Tidal Wave by
50
(76 Stories)

Prompted By Women's Lib

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To commemorate the 50th anniversary of Women’s Suffrage in the United States, record numbers of women march along 5th Avenue, past a banner that reads ”Women of the World Unite!’, New York, New York, August 26, 1970. (Photo by Fred W. McDarrah/Getty Images)

For me, women’s liberation began abruptly in 1969. I was working with a theater company that deployed guerrilla theater in San Francisco’s parks. We had developed a show about Noah and the apocalypse, a grim but hilarious metaphor spoofing our wartime paranoia.

exploring chauvinism felt like tumbling through surf

We had plenty to be paranoid about.The world had burst into flames. The ecstatic apogee of the Chicago protests, the spring rebellions in Paris and Prague had been driven underground. Weatherman destroyed SDS and charged into their days of rage like angry children. Black and Chicano power splintered and turned nationalist. The FBI and local cops killed forty-nine Black Panthers that year, Nixon took the White House, and the war raged on.

“Noah” was a righteous show, or so we thought. We used a Brechtian gizmo called a cranky as the centerpiece of our portable drama. Mounted on a stepladder, the cranky consisted of two spools of butcher paper set in a wooden frame. As an actor cranked the spools, colorful illustrations rolled across the paper, adding impressions to our musical tale of the Biblical patriarch and his rainy fiasco.

My mother attended the show one sunny day. We were performing in Golden Gate Park when two women showed up at our performance and trashed us. “Hey!” they shouted, pointing to the cranky and an incidental cartoon of a naked woman in a shopping cart. “What do you think she is… a piece of meat?!”

The intensity of their protest stopped the show short. Actors and musicians, male and female, froze.

“Pigs!” the women shouted. “What does that image say about women? What does it say about you?”

Dumbfounded, I stared at the cranky image, a white-skinned, big-breasted, blonde stuffed into the shopping cart. Her presence served no purpose, did not support the story, was not mentioned in the script. I experienced a momentary whiteout, a shock of recognition. The two protestors were right! They were right on!

I turned to my mother. Behind her dark, intelligent eyes, she seemed to be re-calibrating her entire life.

*

That was the beginning. Feminism roared through San Francisco like a tidal wave. Men didn’t know what hit us. Women didn’t fully understand why they were striking out. But they did. They knew something was wrong.

At first, women had no words for their rebellion. Political correctness rose out of discourse, carrying validation, a useful tool to protect newborn notions and infant vocabularies.

For men who dared to reflect, exploring our chauvinism felt like tumbling through surf, salt water in our lungs, sand up our noses, skin scraped raw as we were thrown ashore, then sucked back into the maelstrom.

Back then, men didn’t become feminists; we supported feminists or reacted against them or struggled with both. Feminism set off a battle within ourselves to understand how deeply our dominant roots had crept into our brains, our DNA, into our expressions, assumptions and our now-exposed behavior.

Changes came, slow at first, then accelerating. The formerly radical draft-resistance poster of Joan Baez and her sisters looking cute and saying “Girls say yes to boys who say no” became a symbol of chauvinism on the left. What had been a clever plug for draft resistance flipped into evidence of the depth of sexism.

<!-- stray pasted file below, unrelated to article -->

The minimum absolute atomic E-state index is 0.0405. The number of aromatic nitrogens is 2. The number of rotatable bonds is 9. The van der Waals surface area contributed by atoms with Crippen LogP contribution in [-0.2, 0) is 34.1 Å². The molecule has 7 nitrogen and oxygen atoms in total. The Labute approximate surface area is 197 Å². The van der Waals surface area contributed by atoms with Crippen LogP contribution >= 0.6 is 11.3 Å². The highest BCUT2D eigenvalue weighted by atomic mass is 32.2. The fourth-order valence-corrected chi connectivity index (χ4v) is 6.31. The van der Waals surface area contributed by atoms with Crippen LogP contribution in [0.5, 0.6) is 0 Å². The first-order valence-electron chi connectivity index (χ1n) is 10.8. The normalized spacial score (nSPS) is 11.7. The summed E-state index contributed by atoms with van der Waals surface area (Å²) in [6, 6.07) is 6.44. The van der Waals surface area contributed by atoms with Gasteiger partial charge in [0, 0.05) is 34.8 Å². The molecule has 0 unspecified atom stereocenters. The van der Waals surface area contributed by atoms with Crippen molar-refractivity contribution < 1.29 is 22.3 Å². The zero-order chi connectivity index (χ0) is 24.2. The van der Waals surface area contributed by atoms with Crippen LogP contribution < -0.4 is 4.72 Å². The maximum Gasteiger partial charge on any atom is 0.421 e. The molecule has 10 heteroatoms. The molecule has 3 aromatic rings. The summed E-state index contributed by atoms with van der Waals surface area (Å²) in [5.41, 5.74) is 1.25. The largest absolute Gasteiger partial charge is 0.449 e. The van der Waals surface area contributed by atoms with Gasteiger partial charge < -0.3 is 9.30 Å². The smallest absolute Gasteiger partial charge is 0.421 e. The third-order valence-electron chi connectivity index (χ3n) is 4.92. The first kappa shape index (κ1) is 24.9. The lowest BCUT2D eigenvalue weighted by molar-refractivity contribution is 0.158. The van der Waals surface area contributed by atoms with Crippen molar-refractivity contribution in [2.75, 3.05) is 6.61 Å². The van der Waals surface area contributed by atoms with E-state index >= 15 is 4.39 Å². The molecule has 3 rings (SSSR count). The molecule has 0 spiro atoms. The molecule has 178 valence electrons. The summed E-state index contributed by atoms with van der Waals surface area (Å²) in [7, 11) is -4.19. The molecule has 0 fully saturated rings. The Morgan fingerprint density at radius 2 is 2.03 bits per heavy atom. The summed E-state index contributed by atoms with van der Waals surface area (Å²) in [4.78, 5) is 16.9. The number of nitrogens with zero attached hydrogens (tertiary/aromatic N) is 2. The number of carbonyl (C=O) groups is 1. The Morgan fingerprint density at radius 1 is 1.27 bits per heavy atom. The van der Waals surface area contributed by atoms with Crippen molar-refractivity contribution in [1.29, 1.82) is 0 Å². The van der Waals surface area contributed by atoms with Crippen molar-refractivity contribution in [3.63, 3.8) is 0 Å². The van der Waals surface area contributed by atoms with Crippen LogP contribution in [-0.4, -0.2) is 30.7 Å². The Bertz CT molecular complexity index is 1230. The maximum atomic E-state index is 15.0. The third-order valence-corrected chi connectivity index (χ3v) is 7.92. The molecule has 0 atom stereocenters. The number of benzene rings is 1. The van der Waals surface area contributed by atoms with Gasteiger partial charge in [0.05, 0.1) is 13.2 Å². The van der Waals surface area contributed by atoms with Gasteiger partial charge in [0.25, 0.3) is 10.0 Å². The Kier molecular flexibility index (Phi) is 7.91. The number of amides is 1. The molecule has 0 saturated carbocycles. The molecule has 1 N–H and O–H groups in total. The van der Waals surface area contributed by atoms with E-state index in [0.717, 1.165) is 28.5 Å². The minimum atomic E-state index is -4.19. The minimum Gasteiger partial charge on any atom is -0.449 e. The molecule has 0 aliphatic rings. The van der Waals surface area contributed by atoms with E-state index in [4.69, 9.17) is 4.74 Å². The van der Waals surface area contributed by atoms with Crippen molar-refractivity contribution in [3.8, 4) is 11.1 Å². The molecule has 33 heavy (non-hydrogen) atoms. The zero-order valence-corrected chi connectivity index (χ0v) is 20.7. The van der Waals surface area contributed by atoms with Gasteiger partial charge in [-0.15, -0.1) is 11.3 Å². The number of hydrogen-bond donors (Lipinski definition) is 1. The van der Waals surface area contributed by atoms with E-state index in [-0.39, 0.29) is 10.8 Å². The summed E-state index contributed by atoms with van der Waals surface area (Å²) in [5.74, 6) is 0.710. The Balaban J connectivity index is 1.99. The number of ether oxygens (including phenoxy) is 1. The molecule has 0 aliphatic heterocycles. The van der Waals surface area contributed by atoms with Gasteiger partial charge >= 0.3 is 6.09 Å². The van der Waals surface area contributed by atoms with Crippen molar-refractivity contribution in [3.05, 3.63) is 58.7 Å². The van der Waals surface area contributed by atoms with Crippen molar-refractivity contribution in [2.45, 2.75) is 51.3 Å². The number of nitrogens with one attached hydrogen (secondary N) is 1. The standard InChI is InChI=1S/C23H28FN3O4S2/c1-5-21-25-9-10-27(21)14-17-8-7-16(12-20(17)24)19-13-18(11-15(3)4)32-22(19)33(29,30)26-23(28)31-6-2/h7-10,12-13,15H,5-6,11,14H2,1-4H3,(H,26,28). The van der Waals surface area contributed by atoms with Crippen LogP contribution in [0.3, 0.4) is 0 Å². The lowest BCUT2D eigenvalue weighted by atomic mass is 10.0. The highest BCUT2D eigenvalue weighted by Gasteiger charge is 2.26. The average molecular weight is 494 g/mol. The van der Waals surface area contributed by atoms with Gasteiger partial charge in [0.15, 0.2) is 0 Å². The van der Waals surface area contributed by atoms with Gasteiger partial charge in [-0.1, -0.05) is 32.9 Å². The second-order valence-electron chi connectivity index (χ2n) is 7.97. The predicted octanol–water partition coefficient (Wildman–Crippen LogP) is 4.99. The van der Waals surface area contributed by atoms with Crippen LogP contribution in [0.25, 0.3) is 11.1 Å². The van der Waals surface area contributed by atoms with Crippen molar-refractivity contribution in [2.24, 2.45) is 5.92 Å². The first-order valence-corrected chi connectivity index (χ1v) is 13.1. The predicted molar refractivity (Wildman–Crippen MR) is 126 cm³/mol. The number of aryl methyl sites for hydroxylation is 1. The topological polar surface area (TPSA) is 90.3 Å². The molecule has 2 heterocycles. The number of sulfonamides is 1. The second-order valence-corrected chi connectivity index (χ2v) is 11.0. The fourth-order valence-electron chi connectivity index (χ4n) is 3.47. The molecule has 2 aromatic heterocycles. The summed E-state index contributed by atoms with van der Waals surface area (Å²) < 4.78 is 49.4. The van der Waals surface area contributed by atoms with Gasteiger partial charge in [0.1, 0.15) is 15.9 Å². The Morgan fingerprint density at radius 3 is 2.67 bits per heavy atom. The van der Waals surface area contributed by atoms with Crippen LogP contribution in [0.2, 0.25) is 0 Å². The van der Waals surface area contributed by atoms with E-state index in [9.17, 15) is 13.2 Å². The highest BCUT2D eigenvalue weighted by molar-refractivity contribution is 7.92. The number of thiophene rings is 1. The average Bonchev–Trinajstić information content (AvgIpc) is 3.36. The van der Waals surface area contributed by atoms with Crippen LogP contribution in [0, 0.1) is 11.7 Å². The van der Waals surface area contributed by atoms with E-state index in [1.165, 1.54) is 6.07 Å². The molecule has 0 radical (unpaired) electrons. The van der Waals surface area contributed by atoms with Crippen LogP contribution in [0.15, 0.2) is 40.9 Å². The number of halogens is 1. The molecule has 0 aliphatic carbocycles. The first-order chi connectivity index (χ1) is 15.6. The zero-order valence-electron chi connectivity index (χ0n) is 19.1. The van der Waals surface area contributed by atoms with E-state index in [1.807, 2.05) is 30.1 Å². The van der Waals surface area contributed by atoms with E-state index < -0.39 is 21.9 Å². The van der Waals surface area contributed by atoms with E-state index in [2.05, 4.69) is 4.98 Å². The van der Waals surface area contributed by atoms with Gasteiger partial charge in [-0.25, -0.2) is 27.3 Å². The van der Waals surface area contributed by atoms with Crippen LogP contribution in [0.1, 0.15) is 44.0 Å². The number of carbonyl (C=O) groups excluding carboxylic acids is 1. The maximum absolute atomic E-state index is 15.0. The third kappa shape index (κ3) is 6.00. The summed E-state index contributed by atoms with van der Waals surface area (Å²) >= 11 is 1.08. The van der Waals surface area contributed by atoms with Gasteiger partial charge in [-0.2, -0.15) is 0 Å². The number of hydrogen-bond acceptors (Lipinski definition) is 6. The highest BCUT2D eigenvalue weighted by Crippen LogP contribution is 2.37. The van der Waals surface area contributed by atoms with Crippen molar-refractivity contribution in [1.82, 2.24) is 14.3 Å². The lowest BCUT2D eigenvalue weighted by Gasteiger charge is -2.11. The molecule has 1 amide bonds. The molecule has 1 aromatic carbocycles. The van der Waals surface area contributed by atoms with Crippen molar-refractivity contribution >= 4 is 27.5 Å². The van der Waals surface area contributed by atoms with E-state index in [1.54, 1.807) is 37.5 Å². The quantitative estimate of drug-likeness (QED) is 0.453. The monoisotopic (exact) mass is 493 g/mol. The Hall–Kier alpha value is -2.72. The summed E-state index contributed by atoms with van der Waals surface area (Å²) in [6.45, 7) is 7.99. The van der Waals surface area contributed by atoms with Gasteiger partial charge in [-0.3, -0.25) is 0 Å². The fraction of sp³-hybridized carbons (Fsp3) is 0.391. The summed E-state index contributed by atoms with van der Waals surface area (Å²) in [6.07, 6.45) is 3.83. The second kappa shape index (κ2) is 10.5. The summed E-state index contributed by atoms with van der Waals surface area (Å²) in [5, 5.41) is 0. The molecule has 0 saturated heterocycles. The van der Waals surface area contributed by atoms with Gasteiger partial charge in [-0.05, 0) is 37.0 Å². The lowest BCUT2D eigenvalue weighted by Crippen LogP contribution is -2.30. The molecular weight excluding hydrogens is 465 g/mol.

Women gave no quarter. Why should they? They’d endured a myriad of male-inflicted traumas for millennia. In political meetings, women demanded to be heard. The men, leaders of the revolution, first ignored or ridiculed them.

When you push hard, power pushes back, even from the most unlikely directions. Abbie Hoffman claimed that a women’s place in the revolution is on her back. Fuck you, Abbie.

Liberals patted feminists on the head, saying “You’ve come a long way, baby.”

Dragging at us from behind, the frightened straight world copped a titillating feel for bra burning. The media invented diminishing terms — women were radicals, militants, man-haters, bra-burners, the PC police. They characterized the new rebellion as strident, perverse, wanton, and a threat to society

Women evoked Lysistrata to protest the ages-old Peloponnesian war between men and women.

Feminism became as immediate as Vietnam only closer. Here at home, we had met the enemy, and they were us.

In those first, raw years, if you were savvy enough to listen and tough enough to stay open, you could allow yourself to learn from women sought to discover their power and define their rebellion.

If you went with the flow, lovers might learn that lovemaking was a dance, not a solo routine.

Men who resisted seemed to harden like concrete, male versions of Lot’s wife. “Don’t look back,” we chanted. “Freedom lies ahead.”

Visual attraction posed a dilemma for both sexes. What did a woman’s body represent? What did women’s brave new lives express? Was there intent in appearance? How did men respond? With new notions of gender neutrality or with rape?

Men struggled to dissolve guilt at our transgressions before it became resentment. We succeeded and failed.

Women struggled to understand the depth of their oppression and take personal and political responsibility for their liberation. They succeeded and failed.

The personal had become political.

The political had become personal.

Awareness blossomed. Confused, committed, conflicted and ecstatic, we learned how to march together through the meadows, singing glorious songs of freedom.

Now feminists know more than we did about their place in the world and the obstacles they face. They know how to huddle and strategize. A third wave of feminism has progressed from raising awareness to raising hell.

Nothing can stop them now.

Nothing can stop us now.

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Profile photo of Charles Degelman Charles Degelman
Writer, editor, and educator based in Los Angeles. He's also played a lot of music. Degelman teaches writing at California State University, Los Angeles. 

Degelman lives in the hills of Hollywood with his companion on the road of life, four cats, assorted dogs, and a coterie of communard brothers and sisters.